Objections of heretics, against the doctrine of the Trinity.

1. One essence is not three persons, because that one should be three,, implies a contradiction. Jehovah is one essence. Therefore, there are not three persons. Ans. The major is true of a created or finite essence, which cannot be the one same and whole substance of three persons; but it is not true in regard to the essence of the Deity, which is infinite, individual, and most simple. Reply. A most simple essence cannot be the essence of three persons. God is a most simple essence, as is admitted in the above answer. Therefore, it cannot be three persons. Ans. The major is true of an essence, a certain part of which constitutes another person, or which may be multiplied into a number of persons ; but it is false when understood of such an essence as that which is the same and entire in each single person. The simplicity of such an essence is not in the least impaired by the number and distinction of the persons.

2. Where there are three, and one, there are four, distinct things. In God there are three persons and one essence. Therefore, there are four distinct things in God, which is absurd. Ans. Where there are three, an one really distinct, there are four. But in God, the persons are not really distinct from the essence ; for the three persons of the Godhead are one and the same divine essence. They differ from it, and from each other, only in the mode of subsisting.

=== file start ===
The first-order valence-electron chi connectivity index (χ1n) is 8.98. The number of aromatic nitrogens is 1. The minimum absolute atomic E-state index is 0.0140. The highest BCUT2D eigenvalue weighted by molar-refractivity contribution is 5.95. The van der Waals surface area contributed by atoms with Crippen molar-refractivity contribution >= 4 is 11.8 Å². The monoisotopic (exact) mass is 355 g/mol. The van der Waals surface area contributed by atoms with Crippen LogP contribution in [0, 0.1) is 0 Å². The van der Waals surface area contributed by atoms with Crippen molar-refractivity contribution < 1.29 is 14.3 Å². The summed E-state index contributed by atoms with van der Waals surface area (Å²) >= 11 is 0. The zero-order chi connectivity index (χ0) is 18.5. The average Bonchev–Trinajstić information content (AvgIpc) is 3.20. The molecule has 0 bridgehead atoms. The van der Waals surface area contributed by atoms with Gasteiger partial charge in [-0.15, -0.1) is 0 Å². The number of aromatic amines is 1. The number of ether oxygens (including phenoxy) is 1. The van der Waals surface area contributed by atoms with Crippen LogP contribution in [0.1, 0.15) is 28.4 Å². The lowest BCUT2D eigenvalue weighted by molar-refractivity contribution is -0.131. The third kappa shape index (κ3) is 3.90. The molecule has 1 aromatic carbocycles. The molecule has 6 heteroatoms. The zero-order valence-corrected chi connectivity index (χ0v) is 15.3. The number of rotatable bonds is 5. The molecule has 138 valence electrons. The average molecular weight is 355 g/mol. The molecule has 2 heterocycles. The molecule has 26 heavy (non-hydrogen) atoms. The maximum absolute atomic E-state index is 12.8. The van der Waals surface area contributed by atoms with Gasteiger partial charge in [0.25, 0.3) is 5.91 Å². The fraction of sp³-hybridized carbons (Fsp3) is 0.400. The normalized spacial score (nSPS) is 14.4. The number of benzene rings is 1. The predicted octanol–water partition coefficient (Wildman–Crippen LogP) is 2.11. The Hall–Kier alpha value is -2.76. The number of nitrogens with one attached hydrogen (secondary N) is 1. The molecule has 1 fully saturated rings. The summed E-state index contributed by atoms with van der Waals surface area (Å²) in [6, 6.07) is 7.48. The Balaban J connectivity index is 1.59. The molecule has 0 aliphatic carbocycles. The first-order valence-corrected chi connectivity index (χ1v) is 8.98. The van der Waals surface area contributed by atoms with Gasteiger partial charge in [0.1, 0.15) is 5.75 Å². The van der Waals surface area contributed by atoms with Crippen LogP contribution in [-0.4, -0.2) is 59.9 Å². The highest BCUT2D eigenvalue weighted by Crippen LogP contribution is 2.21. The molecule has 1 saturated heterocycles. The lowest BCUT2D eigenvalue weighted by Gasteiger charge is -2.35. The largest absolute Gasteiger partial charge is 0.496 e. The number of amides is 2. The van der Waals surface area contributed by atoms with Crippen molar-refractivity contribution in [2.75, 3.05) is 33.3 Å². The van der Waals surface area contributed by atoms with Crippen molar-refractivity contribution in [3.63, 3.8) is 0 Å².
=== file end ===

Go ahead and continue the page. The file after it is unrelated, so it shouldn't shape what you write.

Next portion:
3. To attach three names to one substance is Sabellianism. The doc trine of the Trinity attributes three names to one substance. Therefore, it is the heresy of Sabellius. Ans. There are four terms in this syllogism ; for the term, substance, in the major, either signifies a person, and in the minor an essence, or else one of the propositions is false.
4. He who is the whole Deity, beside him there is no person, in whom the whole Deity is, in a like manner. The Father is the whole Deity. Therefore, the whole Deity is not in another person. Ans. We deny the major proposition, because the same Deity which is entire in the Father, is also entire in the Son, and Holy Spirit, on account of the immensity of the divine essence, of which there is neither more nor less in each person, than in two, or the three.
5. Those persons to whom distinct operations are ascribed, must have distinct essences. There are distinct internal operations ascribed to the Father, Son and Holy Ghost. Therefore, their essences are distinct. Ans. The major is true of persons having a finite essence, but false when understood of divine persons.
6. The divine essence is incarnate. The three persons are the divine essence. Therefore, the three persons are incarnate, which is not true. Ans. The major speaks nothing of the divine nature generally, because the divine essence is incarnate in the person of the Son alone. We have, therefore, mere particulars, from which nothing can be concluded.
7. Jehovah, or the true God, is the Trinity. The Father is Jehovah.
Therefore, he is the Trinity that is, all the three persons. Ans. Here, again, the major declares nothing generally ; for, not whatever is Jehovah is the Trinity. Therefore, nothing can be inferred from what is here said.
8. No abstract term signifies substance. Trinity is such an abstract term. Therefore it signifies no substance. Ans. The major is false ; for Deity, and humanity, are also abstract terms, and yet they signify substance.